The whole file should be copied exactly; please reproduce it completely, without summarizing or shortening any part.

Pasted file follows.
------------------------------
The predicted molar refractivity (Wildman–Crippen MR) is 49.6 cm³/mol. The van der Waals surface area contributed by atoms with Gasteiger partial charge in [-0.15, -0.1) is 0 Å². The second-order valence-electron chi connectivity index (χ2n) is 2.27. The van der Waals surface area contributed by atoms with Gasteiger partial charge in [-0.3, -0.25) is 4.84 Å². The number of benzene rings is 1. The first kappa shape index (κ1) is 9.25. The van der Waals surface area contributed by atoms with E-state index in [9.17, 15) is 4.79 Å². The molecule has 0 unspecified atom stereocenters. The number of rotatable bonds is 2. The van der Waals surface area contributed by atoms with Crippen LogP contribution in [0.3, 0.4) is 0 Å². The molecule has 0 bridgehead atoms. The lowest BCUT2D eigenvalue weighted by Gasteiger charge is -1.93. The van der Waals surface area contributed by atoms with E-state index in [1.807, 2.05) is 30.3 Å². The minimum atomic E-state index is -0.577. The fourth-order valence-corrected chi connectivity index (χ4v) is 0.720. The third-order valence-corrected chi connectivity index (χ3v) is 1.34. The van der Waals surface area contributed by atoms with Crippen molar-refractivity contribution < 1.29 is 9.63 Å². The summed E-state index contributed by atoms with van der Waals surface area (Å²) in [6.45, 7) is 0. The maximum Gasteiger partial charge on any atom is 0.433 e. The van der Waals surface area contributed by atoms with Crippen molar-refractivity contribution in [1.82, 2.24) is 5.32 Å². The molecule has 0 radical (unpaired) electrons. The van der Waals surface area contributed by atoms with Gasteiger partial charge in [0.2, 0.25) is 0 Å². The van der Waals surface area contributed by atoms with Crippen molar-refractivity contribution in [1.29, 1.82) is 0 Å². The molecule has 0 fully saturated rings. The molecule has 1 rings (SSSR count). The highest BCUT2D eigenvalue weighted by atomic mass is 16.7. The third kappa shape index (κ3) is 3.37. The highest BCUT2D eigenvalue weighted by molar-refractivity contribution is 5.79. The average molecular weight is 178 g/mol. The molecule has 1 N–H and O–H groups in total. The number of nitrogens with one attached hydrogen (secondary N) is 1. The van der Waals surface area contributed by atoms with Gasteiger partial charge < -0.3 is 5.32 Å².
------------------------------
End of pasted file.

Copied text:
The predicted molar refractivity (Wildman–Crippen MR) is 49.6 cm³/mol. The van der Waals surface area contributed by atoms with Gasteiger partial charge in [-0.15, -0.1) is 0 Å². The second-order valence-electron chi connectivity index (χ2n) is 2.27. The van der Waals surface area contributed by atoms with Gasteiger partial charge in [-0.3, -0.25) is 4.84 Å². The number of benzene rings is 1. The first kappa shape index (κ1) is 9.25. The van der Waals surface area contributed by atoms with E-state index in [9.17, 15) is 4.79 Å². The molecule has 0 unspecified atom stereocenters. The number of rotatable bonds is 2. The van der Waals surface area contributed by atoms with Crippen LogP contribution in [0.3, 0.4) is 0 Å². The molecule has 0 bridgehead atoms. The lowest BCUT2D eigenvalue weighted by Gasteiger charge is -1.93. The van der Waals surface area contributed by atoms with E-state index in [1.807, 2.05) is 30.3 Å². The minimum atomic E-state index is -0.577. The fourth-order valence-corrected chi connectivity index (χ4v) is 0.720. The third-order valence-corrected chi connectivity index (χ3v) is 1.34. The van der Waals surface area contributed by atoms with Crippen molar-refractivity contribution < 1.29 is 9.63 Å². The summed E-state index contributed by atoms with van der Waals surface area (Å²) in [6.45, 7) is 0. The maximum Gasteiger partial charge on any atom is 0.433 e. The van der Waals surface area contributed by atoms with Crippen molar-refractivity contribution in [1.82, 2.24) is 5.32 Å². The molecule has 0 radical (unpaired) electrons. The van der Waals surface area contributed by atoms with Gasteiger partial charge in [0.2, 0.25) is 0 Å². The van der Waals surface area contributed by atoms with Crippen molar-refractivity contribution in [1.29, 1.82) is 0 Å². The molecule has 0 fully saturated rings. The molecule has 1 rings (SSSR count). The highest BCUT2D eigenvalue weighted by atomic mass is 16.7. The third kappa shape index (κ3) is 3.37. The highest BCUT2D eigenvalue weighted by molar-refractivity contribution is 5.79. The average molecular weight is 178 g/mol. The molecule has 1 N–H and O–H groups in total. The number of nitrogens with one attached hydrogen (secondary N) is 1. The van der Waals surface area contributed by atoms with Gasteiger partial charge < -0.3 is 5.32 Å².